The evidence reveals that on or about March 7, 1952, appellant sent a message to Tanksley, an enlisted man at the Naval Air Station in Pensacola, Florida, that he was interested in buying aircraft parts and equipment. Tanksley relayed this information to Boatwright, another enlisted man who was a storekeeper in charge of the store at Whiting Field, Florida. On March 13, 1952, appellant called Boatwright, who had previously left his telephone number at appellant's place of business and arranged for a meeting at the San Carlos Hotel in Pensacola on the same night. At this meeting appellant told Boatwright that he bought and sold aircraft parts and Navy surplus and if Boatwright would sell him some material, there was no way anybody could ever catch him. Boatwright in turn informed appellant of the position he occupied and stated that he could and would get the aircraft parts, 'from the Navy, government property.' Appellant instructed Boatwright that at any time he had any aircraft parts he should call appellant's business partner, Baker, who would pick them up and he made out a list of parts that he was interested in obtaining, including a propeller for which he promised to pay $300.00. It was thereupon agreed that Boatwright would talk to Tanksley about procuring the propeller from the Naval Air Station and appellant was then informed that it would be stolen property. Boatwright did talk to Tanksley and on a later date informed appellant that Tanksley would probably obtain the propeller that night and it was agreed that on the same evening appellant would sent Baker to meet Boatwright and Tanksley at a restaurant in Milton, Florida.
There was evidence to show that after Tanksley procured the propeller by requisition from the Naval Air Station and obtained a receipt therefor, he concealed the propeller in a wooded area. Thereafter, he delivered the receipt to Boatwright at Whiting Field, where it was filed by Boatwright in his capacity as storekeeper, all in an attempt to cover up the transaction. The meeting was held at the restaurant as scheduled and Tanksley informed Baker that he had the stolen propeller in his possession. Whereupon they repaired to the wooded area where the propeller was wrapped in old sheets and loaded into Baker's car, but only after Tanksley had first removed a og book attached to the propeller and obtained from Baker a promise to remove the serial number therefrom. Thereafter, the propeller was delivered to appellant's warehouse in New Orleans, Louisiana, and in July, 1952, it was shipped by Railway Express consigned to appellant's place of business at Pensacola. The $300.00 purchase price was paid to Boatwright and Tanksley in installments on various dates including March 28, 1952, on which occasion appellant wrote out a $200.00 check in the present of Boatwright, Baker, and Tanksley and handed it to Baker with instructions to cash it and deliver the proceeds to Boatwright and Tanksley.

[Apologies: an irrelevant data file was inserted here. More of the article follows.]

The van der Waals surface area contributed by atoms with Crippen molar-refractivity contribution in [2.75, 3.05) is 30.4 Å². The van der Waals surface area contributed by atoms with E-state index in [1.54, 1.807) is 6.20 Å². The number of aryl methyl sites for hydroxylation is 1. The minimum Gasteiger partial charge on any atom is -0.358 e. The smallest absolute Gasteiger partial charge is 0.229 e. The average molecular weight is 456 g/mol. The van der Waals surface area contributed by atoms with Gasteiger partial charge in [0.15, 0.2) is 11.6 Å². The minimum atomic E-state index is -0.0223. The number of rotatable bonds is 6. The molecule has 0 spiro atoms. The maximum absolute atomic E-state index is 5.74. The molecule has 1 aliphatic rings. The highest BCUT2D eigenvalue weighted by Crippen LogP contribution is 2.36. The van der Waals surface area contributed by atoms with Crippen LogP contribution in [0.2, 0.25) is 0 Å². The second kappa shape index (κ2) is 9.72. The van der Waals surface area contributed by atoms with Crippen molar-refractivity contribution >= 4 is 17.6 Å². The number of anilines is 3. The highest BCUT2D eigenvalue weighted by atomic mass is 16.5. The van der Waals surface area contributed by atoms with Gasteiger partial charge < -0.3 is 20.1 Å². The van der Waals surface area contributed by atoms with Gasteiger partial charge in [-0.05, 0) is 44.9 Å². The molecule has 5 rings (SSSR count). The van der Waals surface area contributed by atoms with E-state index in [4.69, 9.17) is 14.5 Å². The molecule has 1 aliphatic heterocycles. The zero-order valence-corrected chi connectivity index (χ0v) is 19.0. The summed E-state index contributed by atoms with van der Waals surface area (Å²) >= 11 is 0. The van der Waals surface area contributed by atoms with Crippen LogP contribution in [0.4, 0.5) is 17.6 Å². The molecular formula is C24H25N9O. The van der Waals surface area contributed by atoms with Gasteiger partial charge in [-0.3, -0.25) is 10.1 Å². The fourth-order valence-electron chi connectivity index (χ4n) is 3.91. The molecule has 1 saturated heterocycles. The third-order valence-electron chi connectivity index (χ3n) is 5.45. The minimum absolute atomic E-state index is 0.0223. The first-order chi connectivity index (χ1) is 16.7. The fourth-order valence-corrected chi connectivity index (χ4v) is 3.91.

Upon this record we think it plain that the motions for a judgment of acquittal were properly denied. First, there can be no doubt that the Government's propeller was stolen and not embezzled since it affirmatively appears that at the time Tanksley came into possession of the propeller he had the previously formed intention of appropriating it to his own use and that of his confederates. Tredwell v. United States, 4 Cir., 266 F. 350, certiorari denied 253 U.S. 496, 40 S.Ct. 587, 64 L.Ed. 1031; Moore v. United States, 160 U.S. 268, 16 S.Ct. 294, 40 L.Ed. 422; Murphy v. United States, 5 Cir., 206 F.2d 571; United States v. Sicurella, 2 Cir., 187 F.2d 533; Ackerson v. United States, 8 Cir., 185 F.2d 485; cf. Hite v. United States, 10 Cir., 168 F.2d 973. Second, the evidence was ample to support the verdict and it was for the jury on the evidence to determine the credibility of the witnesses and resolve the conflicts in the testimony.
Appellant's further contention that the trial court committed reversible error in instructing the jury on the question of reasonable doubt is likewise without merit. The Judge after pointing out that the Government was required by competent evidence to convince the mind of each individual juror of the guilt of the accused beyond a reasonable doubt stated that 'a reasonable doubt * * * means exactly what the term implies. A doubt that would appeal to a reasonable person, a doubt for which you can give yourself a reason- it does not mean an idle, whimsical or fanciful doubt, but a real well founded doubt.' No objection was taken to any part of the charge notwithstanding the rule in federal courts that claimed trial errors should be specifically called to the attention of the trial judge so that he might have opportunity to rectify the mistake if he has made one. While it is true that we may notice plain error, we cannot on this record say that this charge affected the fairness and integrity of this proceeding. United States v. Farina, 2 Cir., 184 F.2d 18.
We have carefully considered defendant's other assignments of error and these present no cause for reversal.